There are a number of symbols in The Merry Adventures of Robin Hood, but I'll discuss three that are important in the cultural context of the work.
Two of the most important symbols in the work are expressed in the setting in which the adventures take place. In the Robin Hood myth, one of the symbols most important to the story--the forest--is also culturally significant in English literature:
And here is a country bearing a well-known name, wherein no chill mists press upon our spirits, and no rain falls but what rolls off our backs like April showers. . . where flowers bloom forever and birds are always singing. . . and ale and beer. . . flow like water in a brook.
The world that protects Robin and the Merry Men from harm is essentially a paradise, part of the world going back to the Golden Age where men were free from the political and societal evils represented by men such as the Sheriff of Nottingham and the usurper, King John. In other words, the forest symbolizes both a place and time in which men were free to live and pursue their happiness. And the opposite of this symbol of the Golden Age is the town of Nottingham, along with its sheriff, where freedom is curtailed and danger is everywhere in the form of corrupt political power. One of the general themes we see in English literature is the conflict between the natural life, usually represented by the forest, and city life, in this case represented by Nottingham.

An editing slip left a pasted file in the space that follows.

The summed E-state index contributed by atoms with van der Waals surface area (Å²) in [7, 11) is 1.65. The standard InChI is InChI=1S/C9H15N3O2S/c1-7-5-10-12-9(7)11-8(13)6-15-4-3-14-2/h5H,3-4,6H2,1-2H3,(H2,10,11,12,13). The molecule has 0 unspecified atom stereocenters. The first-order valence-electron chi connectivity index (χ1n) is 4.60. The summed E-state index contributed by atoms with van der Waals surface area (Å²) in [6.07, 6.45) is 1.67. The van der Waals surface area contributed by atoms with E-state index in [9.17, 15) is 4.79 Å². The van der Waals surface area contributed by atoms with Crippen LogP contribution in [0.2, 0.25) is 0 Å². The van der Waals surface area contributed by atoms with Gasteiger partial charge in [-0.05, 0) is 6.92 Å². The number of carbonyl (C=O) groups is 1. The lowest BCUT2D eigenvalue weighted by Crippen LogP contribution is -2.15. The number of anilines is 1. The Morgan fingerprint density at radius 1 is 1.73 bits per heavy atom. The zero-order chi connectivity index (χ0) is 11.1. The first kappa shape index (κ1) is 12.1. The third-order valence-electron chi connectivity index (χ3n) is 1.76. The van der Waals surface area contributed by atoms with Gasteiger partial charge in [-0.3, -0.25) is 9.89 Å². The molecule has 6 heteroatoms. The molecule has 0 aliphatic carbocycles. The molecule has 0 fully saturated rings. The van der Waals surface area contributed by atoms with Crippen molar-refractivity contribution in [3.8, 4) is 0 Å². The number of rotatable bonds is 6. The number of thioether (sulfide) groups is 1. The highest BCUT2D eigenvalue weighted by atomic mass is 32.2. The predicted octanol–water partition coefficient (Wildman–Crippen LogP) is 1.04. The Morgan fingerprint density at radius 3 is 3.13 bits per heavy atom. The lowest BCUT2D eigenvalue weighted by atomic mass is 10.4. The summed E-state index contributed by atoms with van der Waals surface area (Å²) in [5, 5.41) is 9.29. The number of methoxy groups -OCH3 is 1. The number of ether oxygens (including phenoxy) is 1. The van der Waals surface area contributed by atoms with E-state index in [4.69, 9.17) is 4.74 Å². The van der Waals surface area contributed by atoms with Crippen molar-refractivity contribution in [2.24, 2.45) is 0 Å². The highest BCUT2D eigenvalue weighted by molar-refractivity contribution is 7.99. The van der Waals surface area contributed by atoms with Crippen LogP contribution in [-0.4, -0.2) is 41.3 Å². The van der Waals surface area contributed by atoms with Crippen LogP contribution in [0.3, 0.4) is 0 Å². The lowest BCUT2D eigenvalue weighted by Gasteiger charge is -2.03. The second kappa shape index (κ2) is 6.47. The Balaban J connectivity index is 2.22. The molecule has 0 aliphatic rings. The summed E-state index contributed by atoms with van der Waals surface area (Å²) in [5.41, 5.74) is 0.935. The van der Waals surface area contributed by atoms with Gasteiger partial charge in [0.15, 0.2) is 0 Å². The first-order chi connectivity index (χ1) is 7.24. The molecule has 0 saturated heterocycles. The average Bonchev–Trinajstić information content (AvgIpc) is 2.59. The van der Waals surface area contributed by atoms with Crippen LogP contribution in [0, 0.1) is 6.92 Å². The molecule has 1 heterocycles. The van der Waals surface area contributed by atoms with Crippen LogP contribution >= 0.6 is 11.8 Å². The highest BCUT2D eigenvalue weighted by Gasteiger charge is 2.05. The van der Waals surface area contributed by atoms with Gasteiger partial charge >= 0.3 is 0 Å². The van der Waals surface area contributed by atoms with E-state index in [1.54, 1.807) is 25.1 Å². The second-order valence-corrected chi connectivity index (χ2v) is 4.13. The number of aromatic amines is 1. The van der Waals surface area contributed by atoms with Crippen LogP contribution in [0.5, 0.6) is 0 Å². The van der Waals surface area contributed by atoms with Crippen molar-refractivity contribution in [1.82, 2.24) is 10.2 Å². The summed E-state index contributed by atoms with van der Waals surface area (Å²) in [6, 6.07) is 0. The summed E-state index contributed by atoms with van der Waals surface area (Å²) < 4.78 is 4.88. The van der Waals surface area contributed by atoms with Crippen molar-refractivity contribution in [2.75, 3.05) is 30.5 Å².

During the episode in which Robin fights Little John at the stream crossing, we are told that "never did the Knight's of Arthur's Round Table meet in a stouter fight than did these two." This is, of course, an allusion to the golden age of Arthur and his knights, but it is also an effective symbol of the glory and chivalry that characterized the time of Arthur, who was also, like Robin Hood, a defender of the weakest members of society.
Symbols also appear in the clothes worn by Robin and the Merry Men and the Sheriff. For example, Robin and his followers are generally described as wearing "Lincoln green, and a fine show they made, seated upon the sward beneath that fair, spreading tree." Lincoln green is, therefore, symbolic of the life of the forest and is always identified with men who protect those who have no other protection against the inroads of the corrupt political and economic power of the Sheriff, who is described as wearing
. . . a purple velvet cap, and purple velvet was his robe, all trimmed about with rich ermine; his jerkin and hose were of sea-green silk. . . .
Purple was the color of royalty, aristocracy, and power; in fact, in many cultures, including English society, purple was restricted to the use of the aristocracy, and common people were not even allowed to wear garments of that color. For the majority of the people in Robin's world, purple symbolized all of the negative attributes of an aristocracy--burdensome taxes, enforced military service, a general lack of freedom.